[ubuntu-uk] Ubuntu & TV licensing

Tony Arnold tony.arnold at manchester.ac.uk
Sat Sep 23 22:03:59 BST 2006


On Sat, 2006-09-23 at 19:33 +0100, Sean Hammond wrote:

> It seems pretty obvious that if you have a TV card and are using your
> computer to watch TV you need a license. What's not clear is whether
> in the absence of a TV card software capable of showing you streaming
> video over broadband accounts. For example:
> * Does a default install of Ubuntu, plus broadband connection, require
> a TV license because of Totem Movie Player? (note that you can't watch
> BBC stuff online with Totem because you need Real of Windows media
> format)
> * What if I install Realplayer, so I can watch the BBCs videos online?
> * Does installing MPlayer, Xine, VLC etc., or additional codecs (e.g.
> w32codecs etc.) from Restricted Formats, make a difference?
> Does anyone have any experience of this?

I wrote to the TV about this during the World Cup, as I figured lots of
people at work would be watching matches on their PCs.

It was quite clear that if you watch a TV programme that is being
broadcast, no matter how it is received, either by aerial or broadband,
then you need a TV license in order to watch it. The exception to this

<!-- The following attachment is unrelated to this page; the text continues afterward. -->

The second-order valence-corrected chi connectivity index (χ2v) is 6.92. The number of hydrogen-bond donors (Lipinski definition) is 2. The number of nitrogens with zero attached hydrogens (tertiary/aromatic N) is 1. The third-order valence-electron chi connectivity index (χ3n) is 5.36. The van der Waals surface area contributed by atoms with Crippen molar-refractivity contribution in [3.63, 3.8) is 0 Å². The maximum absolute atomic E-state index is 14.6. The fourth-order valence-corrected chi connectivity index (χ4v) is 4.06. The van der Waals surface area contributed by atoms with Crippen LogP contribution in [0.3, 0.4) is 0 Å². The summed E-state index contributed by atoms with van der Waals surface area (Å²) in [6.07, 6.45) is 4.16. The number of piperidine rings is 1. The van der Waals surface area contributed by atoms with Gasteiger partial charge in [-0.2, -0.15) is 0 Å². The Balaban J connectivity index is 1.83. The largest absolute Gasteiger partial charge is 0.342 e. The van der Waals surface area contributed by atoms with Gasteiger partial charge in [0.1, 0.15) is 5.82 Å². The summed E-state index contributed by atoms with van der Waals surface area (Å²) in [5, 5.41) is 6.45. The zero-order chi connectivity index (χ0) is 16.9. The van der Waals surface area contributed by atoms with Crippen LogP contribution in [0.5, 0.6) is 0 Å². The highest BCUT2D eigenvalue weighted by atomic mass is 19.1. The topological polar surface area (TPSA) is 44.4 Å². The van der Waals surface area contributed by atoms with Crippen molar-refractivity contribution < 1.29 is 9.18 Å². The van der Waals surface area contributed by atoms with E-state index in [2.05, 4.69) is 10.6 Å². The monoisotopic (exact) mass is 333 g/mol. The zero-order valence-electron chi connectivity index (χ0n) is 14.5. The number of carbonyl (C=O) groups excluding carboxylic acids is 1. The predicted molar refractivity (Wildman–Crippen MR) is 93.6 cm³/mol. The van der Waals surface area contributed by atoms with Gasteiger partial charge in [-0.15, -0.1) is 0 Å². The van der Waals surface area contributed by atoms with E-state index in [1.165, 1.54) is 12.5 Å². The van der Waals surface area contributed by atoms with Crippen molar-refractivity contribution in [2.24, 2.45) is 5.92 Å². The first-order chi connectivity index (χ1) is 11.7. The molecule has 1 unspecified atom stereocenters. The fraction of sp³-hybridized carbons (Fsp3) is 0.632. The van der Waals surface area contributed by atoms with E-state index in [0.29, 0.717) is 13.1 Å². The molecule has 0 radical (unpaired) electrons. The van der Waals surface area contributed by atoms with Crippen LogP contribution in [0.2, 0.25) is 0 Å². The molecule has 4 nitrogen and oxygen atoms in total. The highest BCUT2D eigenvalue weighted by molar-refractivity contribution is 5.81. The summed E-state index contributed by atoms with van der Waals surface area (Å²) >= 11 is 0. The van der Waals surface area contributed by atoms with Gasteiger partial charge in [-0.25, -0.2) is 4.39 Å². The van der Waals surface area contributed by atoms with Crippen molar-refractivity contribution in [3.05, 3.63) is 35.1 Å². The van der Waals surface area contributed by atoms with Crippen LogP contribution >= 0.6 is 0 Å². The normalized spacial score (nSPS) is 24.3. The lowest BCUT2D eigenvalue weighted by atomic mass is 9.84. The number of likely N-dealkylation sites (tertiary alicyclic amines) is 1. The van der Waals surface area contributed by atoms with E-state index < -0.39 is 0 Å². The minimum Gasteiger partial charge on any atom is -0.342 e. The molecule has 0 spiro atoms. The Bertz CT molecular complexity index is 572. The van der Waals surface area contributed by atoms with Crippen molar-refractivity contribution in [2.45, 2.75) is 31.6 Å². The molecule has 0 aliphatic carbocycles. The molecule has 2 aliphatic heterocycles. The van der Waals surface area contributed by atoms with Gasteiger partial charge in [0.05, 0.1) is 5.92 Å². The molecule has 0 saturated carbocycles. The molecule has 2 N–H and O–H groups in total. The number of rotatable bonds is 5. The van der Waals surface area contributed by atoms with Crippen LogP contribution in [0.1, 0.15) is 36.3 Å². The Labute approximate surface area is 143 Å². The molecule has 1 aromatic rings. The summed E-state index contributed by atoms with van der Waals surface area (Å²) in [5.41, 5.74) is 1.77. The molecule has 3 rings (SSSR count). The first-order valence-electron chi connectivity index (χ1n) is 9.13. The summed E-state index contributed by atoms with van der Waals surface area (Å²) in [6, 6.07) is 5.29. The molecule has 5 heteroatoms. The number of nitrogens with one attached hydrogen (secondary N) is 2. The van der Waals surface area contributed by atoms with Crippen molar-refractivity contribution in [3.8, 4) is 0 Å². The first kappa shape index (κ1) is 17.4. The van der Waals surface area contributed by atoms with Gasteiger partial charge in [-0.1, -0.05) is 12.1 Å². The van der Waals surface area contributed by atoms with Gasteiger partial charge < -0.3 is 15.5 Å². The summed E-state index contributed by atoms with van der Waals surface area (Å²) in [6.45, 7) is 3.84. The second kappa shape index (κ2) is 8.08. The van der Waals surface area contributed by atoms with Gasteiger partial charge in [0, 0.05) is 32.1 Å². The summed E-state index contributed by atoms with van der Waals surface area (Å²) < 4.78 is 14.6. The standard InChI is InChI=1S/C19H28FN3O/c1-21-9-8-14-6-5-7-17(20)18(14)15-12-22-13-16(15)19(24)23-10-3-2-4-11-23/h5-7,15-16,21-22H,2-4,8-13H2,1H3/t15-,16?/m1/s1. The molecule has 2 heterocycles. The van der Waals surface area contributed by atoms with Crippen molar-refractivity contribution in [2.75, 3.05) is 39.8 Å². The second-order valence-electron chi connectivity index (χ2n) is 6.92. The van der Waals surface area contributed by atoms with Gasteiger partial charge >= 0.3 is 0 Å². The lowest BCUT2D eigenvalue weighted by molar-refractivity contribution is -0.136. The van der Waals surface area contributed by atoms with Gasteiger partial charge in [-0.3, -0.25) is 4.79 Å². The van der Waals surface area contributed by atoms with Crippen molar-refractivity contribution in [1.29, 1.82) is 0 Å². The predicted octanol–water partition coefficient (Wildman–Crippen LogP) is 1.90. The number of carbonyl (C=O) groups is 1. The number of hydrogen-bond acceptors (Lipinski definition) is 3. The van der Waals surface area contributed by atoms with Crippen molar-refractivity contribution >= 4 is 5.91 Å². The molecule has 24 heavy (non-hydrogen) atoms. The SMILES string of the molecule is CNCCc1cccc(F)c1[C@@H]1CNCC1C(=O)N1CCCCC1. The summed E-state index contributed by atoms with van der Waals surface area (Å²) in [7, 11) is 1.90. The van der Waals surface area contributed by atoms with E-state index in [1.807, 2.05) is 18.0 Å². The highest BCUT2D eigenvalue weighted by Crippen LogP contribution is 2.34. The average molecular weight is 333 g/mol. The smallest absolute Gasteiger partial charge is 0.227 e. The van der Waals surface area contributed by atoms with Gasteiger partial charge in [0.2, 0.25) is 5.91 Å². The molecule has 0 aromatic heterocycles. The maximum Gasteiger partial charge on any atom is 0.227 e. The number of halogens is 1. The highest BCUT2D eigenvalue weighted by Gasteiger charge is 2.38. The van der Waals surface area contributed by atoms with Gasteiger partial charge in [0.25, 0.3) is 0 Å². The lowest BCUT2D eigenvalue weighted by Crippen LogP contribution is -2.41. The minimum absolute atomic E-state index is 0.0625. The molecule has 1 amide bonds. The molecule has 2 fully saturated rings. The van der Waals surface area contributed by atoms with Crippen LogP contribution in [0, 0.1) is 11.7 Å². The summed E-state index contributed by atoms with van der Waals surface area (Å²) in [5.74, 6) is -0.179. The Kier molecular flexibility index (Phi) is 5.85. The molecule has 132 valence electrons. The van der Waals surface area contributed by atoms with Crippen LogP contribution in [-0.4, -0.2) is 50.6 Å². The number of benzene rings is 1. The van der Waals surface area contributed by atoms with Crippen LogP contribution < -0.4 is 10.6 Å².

is that portable TVs do not need a license, so if you watch on a laptop
that is not plugged into the mains, then you do not need a license!

You don't need a license to watch material that is not currently being
broadcast, i.e., TV clips of past programmes etc.

I didn't ask your specific question, but there was no suggestion that
just because you have the software to receive broadcast material you
need a license. It's only if you actually watch something.

The real problem is can your watching of broadcast material over
broadband be detected? I don't know if a TV detector van can detect such
activity on a computer monitor. They could spot your IP address
accessing the servers, I guess, but then if you watch the multicast
version, they don't have that information either. I'm not advocating
watching stuff without a license, I just think the rules are not
enforcable with today's technolies

Tony Arnold, IT Security Coordinator, University of Manchester,
IT Services Division, Kilburn Building, Oxford Road, Manchester M13 9PL.
T: +44 (0)161 275 6093, F: +44 (0)870 136 1004, M: +44 (0)773 330 0039
E: tony.arnold at manchester.ac.uk, H: http://www.man.ac.uk/Tony.Arnold

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